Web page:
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» » Indonesia's president blames 'political actors' for stirring Muslim protest

Indonesia's president blames 'political actors' for stirring Muslim protest

Indonesia's president blames 'political actors' for stirring Muslim protest
Anti-riot policemen stand guard as Muslim hardline protesters attend a protest against Jakarta's incumbent governor Basuki (Ahok) Tjahaja Purnama, an ethnic Chinese Christian running in the upcoming election, in Jakarta, Indonesia, November 4, 2016. Photo by Antara Foto via Reuters

Indonesian President Joko Widodo lashed out at politicians for stoking a huge protest by Muslims that briefly turned violent on Friday night as a hardcore group pressed for the resignation of Jakarta's governor, a Christian they say insulted the Koran.

The first ethnic Chinese politician to lead this sprawling city of 10 million, Basuki Tjahja Purnama is standing for re-election in February, competing with two Muslims for the job.


Indonesia's president blames 'political actors' for stirring Muslim protest

Members of hardline Muslim groups hold a big national flag as they attend a protest against Jakarta's incumbent governor Basuki Tjahaja Purnama, an ethnic Chinese Christian running in the upcoming election, in Jakarta, Indonesia, November 4, 2016. Photo by Reuters/Beawiharta


The governorship of the capital is a powerful position and it was a stepping stone for Joko Widodo to the presidency of the country two years ago.

At a news conference held in the early hours of Saturday, Widodo called for calm and took a swipe at politicians - whom he didn't name - for whipping up die-hard demonstrators after most had already gone home.

" ... we deplore the incident after the Isha prayers, when should have already disbanded but became violent. And, we see this was steered by political actors who were exploiting the situation," Widodo said.

Police fired tear gas and water cannon to subdue a restive crowd that police said swelled to about 150,000 after Friday prayers as they congregated around the presidential palace.

Some protesters threw rocks at the police, two vehicles were torched and a fire broke out near the city's National Monument, but by the evening the demonstration was fizzling out.

However, in a northern neighborhood of the city there was a late-night clash between police and a few dozen protesters, and social media reports showed a convenience store being looted.

And hundreds camped out until around 4 a.m. beside the parliament building to demand Purnama be charged for blasphemy.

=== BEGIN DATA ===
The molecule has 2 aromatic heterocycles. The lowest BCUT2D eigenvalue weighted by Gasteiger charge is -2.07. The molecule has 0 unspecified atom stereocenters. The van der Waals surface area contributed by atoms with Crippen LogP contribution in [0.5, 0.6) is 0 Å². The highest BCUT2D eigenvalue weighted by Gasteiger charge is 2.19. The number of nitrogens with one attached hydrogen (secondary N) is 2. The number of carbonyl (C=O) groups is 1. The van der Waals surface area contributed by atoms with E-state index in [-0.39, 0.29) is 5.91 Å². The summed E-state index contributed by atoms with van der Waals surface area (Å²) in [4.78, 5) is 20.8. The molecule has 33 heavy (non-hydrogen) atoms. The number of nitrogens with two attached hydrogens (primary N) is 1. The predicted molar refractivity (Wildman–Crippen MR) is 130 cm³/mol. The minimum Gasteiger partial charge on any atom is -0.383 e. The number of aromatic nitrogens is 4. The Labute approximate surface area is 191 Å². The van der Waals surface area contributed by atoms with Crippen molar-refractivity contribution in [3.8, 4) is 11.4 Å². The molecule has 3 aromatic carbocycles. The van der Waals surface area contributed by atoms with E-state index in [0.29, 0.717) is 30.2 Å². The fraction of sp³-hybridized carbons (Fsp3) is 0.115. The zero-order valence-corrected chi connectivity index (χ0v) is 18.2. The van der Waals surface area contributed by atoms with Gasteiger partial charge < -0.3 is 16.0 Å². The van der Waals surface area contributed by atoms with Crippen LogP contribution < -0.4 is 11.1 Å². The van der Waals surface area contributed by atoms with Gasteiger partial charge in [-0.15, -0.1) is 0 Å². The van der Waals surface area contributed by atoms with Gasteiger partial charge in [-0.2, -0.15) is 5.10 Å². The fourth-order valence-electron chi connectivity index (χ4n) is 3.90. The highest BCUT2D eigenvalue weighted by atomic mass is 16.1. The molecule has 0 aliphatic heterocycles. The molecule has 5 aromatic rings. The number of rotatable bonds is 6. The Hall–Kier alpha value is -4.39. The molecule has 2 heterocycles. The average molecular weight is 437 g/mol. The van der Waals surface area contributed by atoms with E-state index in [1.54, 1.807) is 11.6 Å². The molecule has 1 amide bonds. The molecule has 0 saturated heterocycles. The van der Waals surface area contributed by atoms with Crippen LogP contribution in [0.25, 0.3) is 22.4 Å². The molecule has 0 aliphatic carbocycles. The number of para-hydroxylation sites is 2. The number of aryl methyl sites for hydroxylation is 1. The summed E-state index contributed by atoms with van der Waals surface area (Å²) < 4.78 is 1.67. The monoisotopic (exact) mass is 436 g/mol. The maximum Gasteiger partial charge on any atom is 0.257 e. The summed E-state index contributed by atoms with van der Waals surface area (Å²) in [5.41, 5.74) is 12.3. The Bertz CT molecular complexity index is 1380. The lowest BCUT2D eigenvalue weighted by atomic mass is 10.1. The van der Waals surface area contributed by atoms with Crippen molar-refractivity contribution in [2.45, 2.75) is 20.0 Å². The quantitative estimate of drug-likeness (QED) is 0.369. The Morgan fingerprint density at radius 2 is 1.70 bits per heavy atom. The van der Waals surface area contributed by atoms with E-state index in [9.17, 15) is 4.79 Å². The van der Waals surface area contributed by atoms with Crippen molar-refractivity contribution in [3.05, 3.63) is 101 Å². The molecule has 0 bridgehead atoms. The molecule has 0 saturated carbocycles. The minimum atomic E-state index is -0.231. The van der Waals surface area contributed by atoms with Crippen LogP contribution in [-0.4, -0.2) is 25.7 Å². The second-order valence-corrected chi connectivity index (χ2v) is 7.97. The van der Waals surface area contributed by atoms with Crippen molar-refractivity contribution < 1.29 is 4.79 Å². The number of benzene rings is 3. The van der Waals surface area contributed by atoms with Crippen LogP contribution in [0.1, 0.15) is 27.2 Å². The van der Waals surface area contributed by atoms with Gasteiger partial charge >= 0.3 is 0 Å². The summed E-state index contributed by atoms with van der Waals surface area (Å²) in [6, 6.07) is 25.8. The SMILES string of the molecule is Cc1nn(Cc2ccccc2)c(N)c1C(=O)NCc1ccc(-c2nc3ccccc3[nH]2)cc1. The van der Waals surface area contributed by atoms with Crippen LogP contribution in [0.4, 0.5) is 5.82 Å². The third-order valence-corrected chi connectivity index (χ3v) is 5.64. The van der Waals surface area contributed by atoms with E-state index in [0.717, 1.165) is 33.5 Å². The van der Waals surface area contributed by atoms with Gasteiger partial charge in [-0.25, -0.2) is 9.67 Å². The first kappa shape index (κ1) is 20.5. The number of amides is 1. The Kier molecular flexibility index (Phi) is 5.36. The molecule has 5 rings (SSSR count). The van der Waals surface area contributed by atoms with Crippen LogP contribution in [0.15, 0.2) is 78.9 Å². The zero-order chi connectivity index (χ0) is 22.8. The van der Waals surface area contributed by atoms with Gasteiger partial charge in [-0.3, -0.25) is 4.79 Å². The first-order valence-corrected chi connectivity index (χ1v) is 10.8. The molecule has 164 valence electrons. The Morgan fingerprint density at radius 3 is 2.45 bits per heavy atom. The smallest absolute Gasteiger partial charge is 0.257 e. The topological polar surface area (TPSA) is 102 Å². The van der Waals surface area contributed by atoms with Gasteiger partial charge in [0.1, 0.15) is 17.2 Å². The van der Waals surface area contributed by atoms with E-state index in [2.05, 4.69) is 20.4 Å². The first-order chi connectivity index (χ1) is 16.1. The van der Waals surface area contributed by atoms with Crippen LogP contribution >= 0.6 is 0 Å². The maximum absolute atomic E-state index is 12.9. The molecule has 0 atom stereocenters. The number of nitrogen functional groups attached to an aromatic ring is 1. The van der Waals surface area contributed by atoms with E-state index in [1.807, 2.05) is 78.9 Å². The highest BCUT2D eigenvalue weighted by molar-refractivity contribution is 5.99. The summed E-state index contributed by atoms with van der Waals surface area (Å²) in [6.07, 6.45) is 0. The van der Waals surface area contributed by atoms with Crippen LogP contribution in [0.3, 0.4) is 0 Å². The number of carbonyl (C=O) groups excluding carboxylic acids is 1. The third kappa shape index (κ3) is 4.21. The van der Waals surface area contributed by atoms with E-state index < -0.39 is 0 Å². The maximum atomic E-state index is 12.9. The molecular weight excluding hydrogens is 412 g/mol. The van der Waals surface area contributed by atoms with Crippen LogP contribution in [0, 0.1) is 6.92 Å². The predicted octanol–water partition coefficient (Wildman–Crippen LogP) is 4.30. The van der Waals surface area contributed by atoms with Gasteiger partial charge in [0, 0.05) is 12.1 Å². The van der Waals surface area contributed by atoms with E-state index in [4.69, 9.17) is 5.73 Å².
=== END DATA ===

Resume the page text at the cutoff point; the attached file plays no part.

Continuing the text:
A police spokesman said one person died and 12 were hurt. Local media said about 23 people were arrested, most of them in the north, where overnight police guarded shopping and residential areas that are home to predominantly non-Muslims.

About a dozen Muslim groups have accused Purnama of insulting Islam after he jokingly said his opponents had used a verse from the Koran to deceive voters. The verse implies that Muslims should not choose non-Muslims as leaders.

Chanting "God is greatest", many in Friday's protest waved placards calling for Purnama, popularly known as Ahok, to be jailed for blasphemy. A white banner hung at an overpass was painted with red letters that read "Hang Ahok here".

Police are investigating the case against Purnama, who has apologized for his remarks, insisting he was not criticizing the Koranic verse but those who used it to attack him.

Purnama has a reputation as a no-nonsense reformer with little patience for the corruption widely blamed for the chaos and dilapidated infrastructure of an overcrowded city.

He remains popular despite efforts by Muslim groups to vilify him and is seen as the frontrunner in the election, though many voters are angry with him for evicting large numbers from slums to modernize Jakarta.

 Widodo, a Muslim, has vowed not to interfere in any legal proceedings against Purnama, according to media reports. But he said at his news conference that any legal process involving Purnama would be executed "swiftly, firmly and transparently".

Indonesia is the world's most populous Muslim country, but most follow a moderate form of Islam and protests on such a large scale are rare.

Ethnic Chinese make up just over 1 percent of Indonesia's 250 million people, and they typically do not enter politics.

Indonesian Chinese have faced persecution and violence in the past, especially during the political and social turmoil that gripped Jakarta when former strongman Suharto was toppled.

Critics say Widodo's government failed to quell tensions in the run-up to Friday's protest. 

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